Is your WordPress site accessible? There are several reasons to make sure that it is. The more people that can access your great content, the better. There are legal requirements for some organisations and government websites. An accessible site can be great for search engine optimization, and some accessibility measures just make websites easier to use for everyone. Building accessible WordPress sites doesn't have to be difficult, but many people aren't sure where to even begin.
The WordPress project now has an accessibility team which is working to make the WordPress core more accessible.
The team has made suggestions for improvements to the WordPress UI and has been submitting tickets to help get changes into WordPress 3.6 and the upcoming 3.7. The team is compiling a list of resources and testing tools as well as planning coding and styling guidelines for accessible sites, a formal outreach effort for developers, and working on a global accessibility statement for WordPress.
Official theme accessibility audit
The WordPress Theme Review Team is the group that tests and approves the WordPress themes that make it into the official directory. At the moment, if you look in the official WordPress theme directory and search for 'accessibility', only three themes come up in the search results. However, the group has published a set of guidelines that any developer should be able to incorporate into a theme with minimal effort.
For example, developers are advised to include informative alt text, to prevent repetition of link text (such as the default 'Read more' links), to check colour contrast and take several other measures. The idea is to make themes easier to use for people with visual impairments as well as for those using text readers and keyboard navigation.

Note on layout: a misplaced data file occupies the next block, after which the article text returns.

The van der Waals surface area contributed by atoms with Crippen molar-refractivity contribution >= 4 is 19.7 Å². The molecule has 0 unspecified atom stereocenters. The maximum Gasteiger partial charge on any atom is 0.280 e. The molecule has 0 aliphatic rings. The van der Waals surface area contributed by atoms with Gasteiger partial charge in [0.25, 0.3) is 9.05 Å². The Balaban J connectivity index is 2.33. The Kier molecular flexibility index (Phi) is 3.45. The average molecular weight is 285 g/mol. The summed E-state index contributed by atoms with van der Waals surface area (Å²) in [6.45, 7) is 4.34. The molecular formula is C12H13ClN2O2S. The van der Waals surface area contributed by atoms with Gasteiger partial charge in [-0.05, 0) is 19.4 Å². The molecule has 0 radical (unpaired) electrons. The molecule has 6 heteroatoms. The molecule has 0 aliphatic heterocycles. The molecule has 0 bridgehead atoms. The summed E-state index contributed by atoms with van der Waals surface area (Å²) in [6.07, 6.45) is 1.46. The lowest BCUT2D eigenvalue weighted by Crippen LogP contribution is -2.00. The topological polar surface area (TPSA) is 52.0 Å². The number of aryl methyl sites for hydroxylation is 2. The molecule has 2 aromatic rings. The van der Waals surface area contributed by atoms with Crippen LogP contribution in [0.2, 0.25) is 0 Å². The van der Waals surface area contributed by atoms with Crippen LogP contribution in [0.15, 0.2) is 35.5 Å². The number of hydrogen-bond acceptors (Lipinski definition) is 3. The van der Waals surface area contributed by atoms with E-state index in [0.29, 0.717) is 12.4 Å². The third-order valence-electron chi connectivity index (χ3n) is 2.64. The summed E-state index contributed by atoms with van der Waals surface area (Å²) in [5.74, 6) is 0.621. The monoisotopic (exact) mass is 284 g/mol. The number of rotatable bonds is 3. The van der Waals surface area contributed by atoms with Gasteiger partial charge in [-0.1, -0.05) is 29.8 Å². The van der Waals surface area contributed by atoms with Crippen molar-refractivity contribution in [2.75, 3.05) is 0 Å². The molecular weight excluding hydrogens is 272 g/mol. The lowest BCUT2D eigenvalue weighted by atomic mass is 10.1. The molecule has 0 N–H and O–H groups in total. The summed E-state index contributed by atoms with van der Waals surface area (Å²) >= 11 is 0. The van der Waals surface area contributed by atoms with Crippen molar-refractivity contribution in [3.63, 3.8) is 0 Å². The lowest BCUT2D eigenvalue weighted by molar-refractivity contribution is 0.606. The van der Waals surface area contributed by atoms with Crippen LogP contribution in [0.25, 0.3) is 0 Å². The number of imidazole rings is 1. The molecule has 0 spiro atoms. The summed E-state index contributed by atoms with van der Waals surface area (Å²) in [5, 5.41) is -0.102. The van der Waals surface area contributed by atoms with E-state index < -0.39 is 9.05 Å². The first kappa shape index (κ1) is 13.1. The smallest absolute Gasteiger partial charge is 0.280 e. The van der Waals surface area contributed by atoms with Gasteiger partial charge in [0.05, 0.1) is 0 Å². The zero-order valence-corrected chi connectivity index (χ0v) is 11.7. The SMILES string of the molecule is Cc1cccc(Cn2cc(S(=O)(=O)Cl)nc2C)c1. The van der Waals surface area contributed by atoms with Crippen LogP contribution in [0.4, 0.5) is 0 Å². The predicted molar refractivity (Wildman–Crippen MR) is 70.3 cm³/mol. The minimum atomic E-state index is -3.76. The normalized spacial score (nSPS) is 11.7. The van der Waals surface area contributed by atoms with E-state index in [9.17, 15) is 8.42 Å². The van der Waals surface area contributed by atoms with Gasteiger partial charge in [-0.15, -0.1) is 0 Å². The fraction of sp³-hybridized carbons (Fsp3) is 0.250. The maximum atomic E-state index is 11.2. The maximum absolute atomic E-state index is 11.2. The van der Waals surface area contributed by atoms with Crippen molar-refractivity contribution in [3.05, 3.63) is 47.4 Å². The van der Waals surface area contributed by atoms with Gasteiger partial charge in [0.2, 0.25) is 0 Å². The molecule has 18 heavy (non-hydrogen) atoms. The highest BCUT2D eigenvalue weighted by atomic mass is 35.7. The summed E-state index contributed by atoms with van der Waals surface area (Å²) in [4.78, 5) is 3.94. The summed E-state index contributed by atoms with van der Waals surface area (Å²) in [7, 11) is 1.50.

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The WordPress codex has additional information along with some examples. The review guidelines are an optional step in the official theme accessibility audit for themes submitted to the WordPress.org theme repository. It's probably best to think of this as a standardised process to ensure your theme has bare-bones accessibility.
Themes submitted to the directory that pass the audit will get an 'accessibility-ready' tag that will help people find those themes. The accessibility audit is currently a draft proposal.
The main plug-in used to increase accessibility is the WP Accessibility plug-in. The plug-in adds common accessibility features to most themes and corrects the most common accessibility issues at the same time. For example, it adds the post titles to 'more' links to make them more useful for people using screen readers.
There are also a number of other accessibility plug-ins in the official WordPress repository.
Words: Shannon Smith
This article originally appeared in net magazine issue 247.